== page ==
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Aerospace Team ONLINE

UPDATE # 2 - November 26, 1997

PART 1: Biographies and Field Journals
PART 2: Email Questions Which Get Personally Answered
PART 3: Web Chat with Estela Hernandez
PART 4: Building a new Radar Altimeter Model
PART 5: Subscribing and Unsubscribing


Aerospace Team Online provides a lot of reading material which will

bring to life the real world excitement of America's aerodynamic design
and research program.

Almost 25 biographies of the people involved are available, so far. Each
person tells a bit about their day-to-day responsibilities and their
(often convoluted) career path which led them to their present
position. Many articles include personal information like family
facts and hobbies. Others have details about the NASA person as a
youngster. This material puts a personal face on the action, and
tries to help your students visualize a path they might take to one
day work at NASA themselves.

Also, every week we will publish one or more so called "Field
Journals." These stories will describe in detail the work it takes to
make the shuttle and space station come to life. The format will
vary, and may include "what I did today," or "a problem I recently
solved," or a "problem I wish I could solve," or "my goals for the next
month." Regardless of the style, the stories should help you and your
students understand the diversity of skills and people needed for
NASA's aerodynamics design and research.

These materials are written at middle school or older reading levels.
We hope that these snippets of NASA's world will be useful as
reading exercises and to illustrate related topics within your


The opportunity to send email questions to the men and women of

NASA's Aerospace Team is available. In most cases, you will receive a
direct reply within 10 days to two weeks.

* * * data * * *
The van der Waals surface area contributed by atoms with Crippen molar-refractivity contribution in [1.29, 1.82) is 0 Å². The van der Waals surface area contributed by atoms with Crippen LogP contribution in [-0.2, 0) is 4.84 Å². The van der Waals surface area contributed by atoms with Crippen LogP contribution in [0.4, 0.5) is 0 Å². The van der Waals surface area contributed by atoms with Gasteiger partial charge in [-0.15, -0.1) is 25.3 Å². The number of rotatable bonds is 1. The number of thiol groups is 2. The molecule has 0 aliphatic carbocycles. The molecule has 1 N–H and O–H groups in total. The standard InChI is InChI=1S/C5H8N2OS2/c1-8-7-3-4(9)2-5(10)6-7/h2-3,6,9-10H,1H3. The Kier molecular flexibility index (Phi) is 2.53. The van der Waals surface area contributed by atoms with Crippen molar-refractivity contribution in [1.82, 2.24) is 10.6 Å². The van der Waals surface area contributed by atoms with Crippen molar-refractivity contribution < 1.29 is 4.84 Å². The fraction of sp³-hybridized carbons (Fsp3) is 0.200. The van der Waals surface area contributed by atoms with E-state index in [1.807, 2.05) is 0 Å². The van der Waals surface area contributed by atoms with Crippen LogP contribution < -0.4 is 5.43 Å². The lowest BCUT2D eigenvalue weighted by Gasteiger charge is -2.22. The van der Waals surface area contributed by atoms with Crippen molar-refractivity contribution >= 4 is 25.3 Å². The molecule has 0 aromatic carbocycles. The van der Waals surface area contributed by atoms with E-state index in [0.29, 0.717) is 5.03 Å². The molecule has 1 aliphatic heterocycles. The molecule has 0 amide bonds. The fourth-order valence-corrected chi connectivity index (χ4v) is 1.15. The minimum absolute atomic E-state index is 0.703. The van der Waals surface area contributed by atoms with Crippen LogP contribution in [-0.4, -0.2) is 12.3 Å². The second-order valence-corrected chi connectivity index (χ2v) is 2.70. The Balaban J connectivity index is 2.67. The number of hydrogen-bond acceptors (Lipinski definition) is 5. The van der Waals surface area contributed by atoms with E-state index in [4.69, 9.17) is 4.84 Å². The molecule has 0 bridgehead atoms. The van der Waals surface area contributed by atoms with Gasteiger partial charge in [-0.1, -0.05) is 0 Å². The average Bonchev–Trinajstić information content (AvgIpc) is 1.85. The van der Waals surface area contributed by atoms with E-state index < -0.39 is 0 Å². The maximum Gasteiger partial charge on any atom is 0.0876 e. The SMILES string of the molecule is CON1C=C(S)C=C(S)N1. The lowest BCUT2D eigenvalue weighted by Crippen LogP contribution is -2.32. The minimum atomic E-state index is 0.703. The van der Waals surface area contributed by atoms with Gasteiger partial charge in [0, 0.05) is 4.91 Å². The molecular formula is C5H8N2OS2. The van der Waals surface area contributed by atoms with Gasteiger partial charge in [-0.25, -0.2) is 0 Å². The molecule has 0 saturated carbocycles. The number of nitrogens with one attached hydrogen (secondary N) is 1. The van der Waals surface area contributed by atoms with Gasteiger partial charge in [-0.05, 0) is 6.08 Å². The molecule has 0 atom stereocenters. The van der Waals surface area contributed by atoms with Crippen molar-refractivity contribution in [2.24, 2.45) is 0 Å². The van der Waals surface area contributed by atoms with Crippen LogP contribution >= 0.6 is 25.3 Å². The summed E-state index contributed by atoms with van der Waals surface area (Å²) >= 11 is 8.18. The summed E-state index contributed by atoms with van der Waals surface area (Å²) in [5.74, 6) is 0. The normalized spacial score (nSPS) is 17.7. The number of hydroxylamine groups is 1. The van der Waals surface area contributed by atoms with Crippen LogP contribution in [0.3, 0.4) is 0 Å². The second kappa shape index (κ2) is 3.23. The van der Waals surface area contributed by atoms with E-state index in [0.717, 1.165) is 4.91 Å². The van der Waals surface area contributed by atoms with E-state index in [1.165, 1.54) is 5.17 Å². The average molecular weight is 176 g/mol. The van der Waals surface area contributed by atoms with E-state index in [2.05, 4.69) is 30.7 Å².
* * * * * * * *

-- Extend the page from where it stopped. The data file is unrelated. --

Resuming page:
K-12 students and teachers can email questions to engineers,
scientists and support staff. This interaction will be supported by
a "Smart Filter" which protects the professional from Internet
overload by acting as a buffer. The actual email addresses of these
experts will remain unlisted. Also, repetitive questions will be
answered from an accumulating database of replies; thus the
valued interaction with the experts will be saved for original

We believe that the email Q&A service is a good compliment to
the bios, Field Journals and other materials. Students have an
opportunity to follow-up on any Aerospace Team Online information,
or they can pursue their own lines of interest.


We've had one chat already, and although it wasn't heavily attended,

we had some terrific questions asked and got some insightful answers. The
archive of past chats is now in place, and will be kept up to date.

The best part of chats, though, is being in touch LIVE with the expert, so
join us for an exciting hour of give and take about aeronautics and
related subjects.  Our upcoming chat will feature:

Tuesday, December 2, 10:00-11:00 a.m. Pacific Time:
Estela Hernandez, Flight Simulation Engineer,
Estela is works at the world's largest motion simulator.  Right now she's
working on a simulation for the Space Shuttle which the astronauts will
try flying in February. Read her bio at

To participate (ask questions), you will need to pre-register for the
individual chats. Go to:  http://quest.arc.nasa.gov/aero/chats


by Estela Hernandez

November 24, 1997

The radar altimeter measures the altitude of an aircraft by measuring the
echo of a radio wave to return and the direction from which it returns.
The radar altimeter provides an accurate indication of altitude of the
Space Shuttle from 5,000 ft. to touchdown. We are trying to update the
Space Shuttle model to make the radar altimeter more accurate. Currently,
I am looking at the math model and trying to compare it to our Space
Shuttle simulation. This is being done at the same time as the
implementation of global positioning system (GPS).
Eventually, with both of these instruments working accurately the
astronauts will have more precise information.

The math required for the implementation of the model is basic calculus
and physics. This is how the model simulates the changes in altitude.

The scientists are NASA employees as well as contractors from Houston and
Los Angeles. The scientists design and check the model. Then, they send us
the model with their checks so we can match them with ours. This will
allow us to make sure that it is accurately modeled. This simulation will
take place in February when the astronauts will fly the new radar
altimeter model at the Vertical Motion Simulator. The astronauts will fly
approach and land usually starting at about 10,000 ft. As a simulation
engineer, one of my responsibility is to fly the simulator to make sure
everything is working property.

While the project is challenging it is also very interesting. If I run
into problems there is always someone who I can turn to for help.


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